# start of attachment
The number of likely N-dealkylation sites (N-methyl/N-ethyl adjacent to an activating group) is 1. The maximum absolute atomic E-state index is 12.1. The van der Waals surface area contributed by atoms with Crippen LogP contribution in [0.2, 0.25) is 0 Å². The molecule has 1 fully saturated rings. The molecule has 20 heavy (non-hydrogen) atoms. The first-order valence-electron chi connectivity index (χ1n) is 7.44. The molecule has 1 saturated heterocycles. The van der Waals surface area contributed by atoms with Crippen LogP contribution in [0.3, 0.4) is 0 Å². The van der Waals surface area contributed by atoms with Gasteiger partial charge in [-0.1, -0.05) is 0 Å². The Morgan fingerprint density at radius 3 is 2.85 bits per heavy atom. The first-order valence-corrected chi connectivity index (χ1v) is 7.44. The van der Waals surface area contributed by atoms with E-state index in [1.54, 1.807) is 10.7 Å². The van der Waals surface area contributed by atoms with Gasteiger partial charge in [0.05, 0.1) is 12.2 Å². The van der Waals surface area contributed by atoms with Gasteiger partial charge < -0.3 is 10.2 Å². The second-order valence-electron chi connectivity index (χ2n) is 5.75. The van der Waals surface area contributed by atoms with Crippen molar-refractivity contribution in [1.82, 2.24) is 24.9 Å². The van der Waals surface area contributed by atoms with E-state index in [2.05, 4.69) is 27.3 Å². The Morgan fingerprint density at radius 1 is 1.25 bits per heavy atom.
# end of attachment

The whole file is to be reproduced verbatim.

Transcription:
The number of likely N-dealkylation sites (N-methyl/N-ethyl adjacent to an activating group) is 1. The maximum absolute atomic E-state index is 12.1. The van der Waals surface area contributed by atoms with Crippen LogP contribution in [0.2, 0.25) is 0 Å². The molecule has 1 fully saturated rings. The molecule has 20 heavy (non-hydrogen) atoms. The first-order valence-electron chi connectivity index (χ1n) is 7.44. The molecule has 1 saturated heterocycles. The van der Waals surface area contributed by atoms with Crippen LogP contribution in [0.3, 0.4) is 0 Å². The van der Waals surface area contributed by atoms with Gasteiger partial charge in [-0.1, -0.05) is 0 Å². The Morgan fingerprint density at radius 3 is 2.85 bits per heavy atom. The first-order valence-corrected chi connectivity index (χ1v) is 7.44. The van der Waals surface area contributed by atoms with E-state index in [1.54, 1.807) is 10.7 Å². The van der Waals surface area contributed by atoms with Gasteiger partial charge in [0.05, 0.1) is 12.2 Å². The van der Waals surface area contributed by atoms with Gasteiger partial charge < -0.3 is 10.2 Å². The second-order valence-electron chi connectivity index (χ2n) is 5.75. The van der Waals surface area contributed by atoms with Crippen molar-refractivity contribution in [1.82, 2.24) is 24.9 Å². The van der Waals surface area contributed by atoms with E-state index in [2.05, 4.69) is 27.3 Å². The Morgan fingerprint density at radius 1 is 1.25 bits per heavy atom.